Your remix of Luniz’s classic “I Got 5 On It” with ETC!ETC! got a lot of love. Was it a turning point in your career?
I think it was, yeah. There’s many moments as you’re climbing the ranks but hearing my remix on LA radio stations like KIIS FM and Power 106 was significant to me. I would also get texts from friends saying they heard it at a festival in Sweden or a club in Australia. ETC!ETC! and I loved the original track and it was really fun giving it that festival-style flip.
Why did you start Control?
Back in 2005, I was a resident at Avalon in Hollywood and they were booking artists like Katy Perry, LMFAO and Mickey Avalon (before they got big). I would DJ in between their performances. Eventually, Avalon wanted to start booking bands and asked if I had any recommendations. That’s when my manager Ryan Jaso and I took over the night and rebranded it. The first year was tough but eventually we figured out the sound we were going for. There was a lot of good music coming out at the time but we weren’t hearing it in clubs on the west coast so our goal was to put on shows with those DJs. We didn’t consider ourselves typical promoters: we just loved music and wanted to do a weekly party that was different and represented our taste.
How has running a weekly party changed your career?
A lot of producers don’t go out very much and sometimes that can be a bad thing because you spend so much time in the studio that you’re not connected with the world. I’m blessed because every week if I’m not touring I get to hear fresh music and DJs. It inspires me to come home and write.
You also have a branding company, right?
Yes, I have a branding company called The Cult Creatives that specializes in DJs, bands and nightlife. It was formed out of necessity to support myself. I’ve always felt that building a brand can be tough for both up-and-coming and established artists. It can be especially tough if it’s just yourself or you and your manager because most of the focus is on making music. There’s so many different creative assets needed and dealing with multiple companies can sometimes lead to an incohesive identity. We built a team of designers, illustrators, photographers, stage designers, fabricators and marketing people to help build brands as one unified idea.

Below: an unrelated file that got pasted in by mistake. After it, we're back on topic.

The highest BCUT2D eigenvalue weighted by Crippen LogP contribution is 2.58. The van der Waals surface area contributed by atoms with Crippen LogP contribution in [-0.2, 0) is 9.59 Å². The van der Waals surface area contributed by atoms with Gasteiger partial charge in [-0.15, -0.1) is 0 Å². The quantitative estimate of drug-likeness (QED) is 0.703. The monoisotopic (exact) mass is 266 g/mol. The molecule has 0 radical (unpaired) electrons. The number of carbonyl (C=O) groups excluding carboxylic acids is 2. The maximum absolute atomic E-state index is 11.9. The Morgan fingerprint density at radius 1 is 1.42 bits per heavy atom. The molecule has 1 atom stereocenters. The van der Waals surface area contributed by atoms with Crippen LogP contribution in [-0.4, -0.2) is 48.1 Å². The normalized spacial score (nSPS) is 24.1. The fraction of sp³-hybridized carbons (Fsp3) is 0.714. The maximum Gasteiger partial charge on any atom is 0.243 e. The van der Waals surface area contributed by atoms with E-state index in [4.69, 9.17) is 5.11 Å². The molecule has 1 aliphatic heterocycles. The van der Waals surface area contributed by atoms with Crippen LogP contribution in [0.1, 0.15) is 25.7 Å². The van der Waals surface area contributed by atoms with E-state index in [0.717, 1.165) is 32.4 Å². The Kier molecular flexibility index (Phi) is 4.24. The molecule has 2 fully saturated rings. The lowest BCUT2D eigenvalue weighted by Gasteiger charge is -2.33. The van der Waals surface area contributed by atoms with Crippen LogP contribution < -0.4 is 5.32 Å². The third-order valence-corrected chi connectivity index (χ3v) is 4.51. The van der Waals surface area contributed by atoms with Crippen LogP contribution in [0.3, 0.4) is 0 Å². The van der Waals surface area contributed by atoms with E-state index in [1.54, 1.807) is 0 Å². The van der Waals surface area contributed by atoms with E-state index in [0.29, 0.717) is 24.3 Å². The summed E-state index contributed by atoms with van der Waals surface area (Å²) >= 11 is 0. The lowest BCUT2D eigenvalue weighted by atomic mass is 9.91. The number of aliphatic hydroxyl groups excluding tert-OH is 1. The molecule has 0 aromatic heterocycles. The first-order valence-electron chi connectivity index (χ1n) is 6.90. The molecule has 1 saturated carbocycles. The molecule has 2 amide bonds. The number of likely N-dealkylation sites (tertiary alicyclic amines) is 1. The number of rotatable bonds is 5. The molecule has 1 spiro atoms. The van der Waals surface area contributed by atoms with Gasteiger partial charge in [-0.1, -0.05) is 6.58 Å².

Is it true you work with MAKJ?
I’ve known MAKJ for years — he’s actually my roommate. I was good friends with the owner of a music school called Icon Collective in LA and we linked up while MAK was studying there. I was so into what he was doing with his originals and mashups that Sam Hiller and I introduced him to my management company and now he’s part of the family.
What can we expect from you in the future?
I’m producing like crazy — 80% of my time is spent in the studio. I look at music like a fashion designer looks at clothes: each season is going to be different. It has its own vibe and collection and right now I’m in the season of hip-hop. [smiles]
Any words of advice for aspiring DJ and producers?
The most important thing in not only producing music, but in life, is knowing exactly what you want. I think a lot of people are just happy making music but don’t have much direction. I also think it’s important to be result-orientated because goals can be missed but results happen no matter what. All of the guys I know who are successful have laser focus. Also, part of being result-orientated is asking the right questions. Questions drive our life: we ask them from the time we wake up to when we go to bed. Questions can either be empowering or disempowering. You’ll only come up with negative answers if you ask, “why doesn’t my song sound good?” However, you’ll receive empowering answers if you ask, “how can I make my song better?” It’s crazy how the universe will work it out.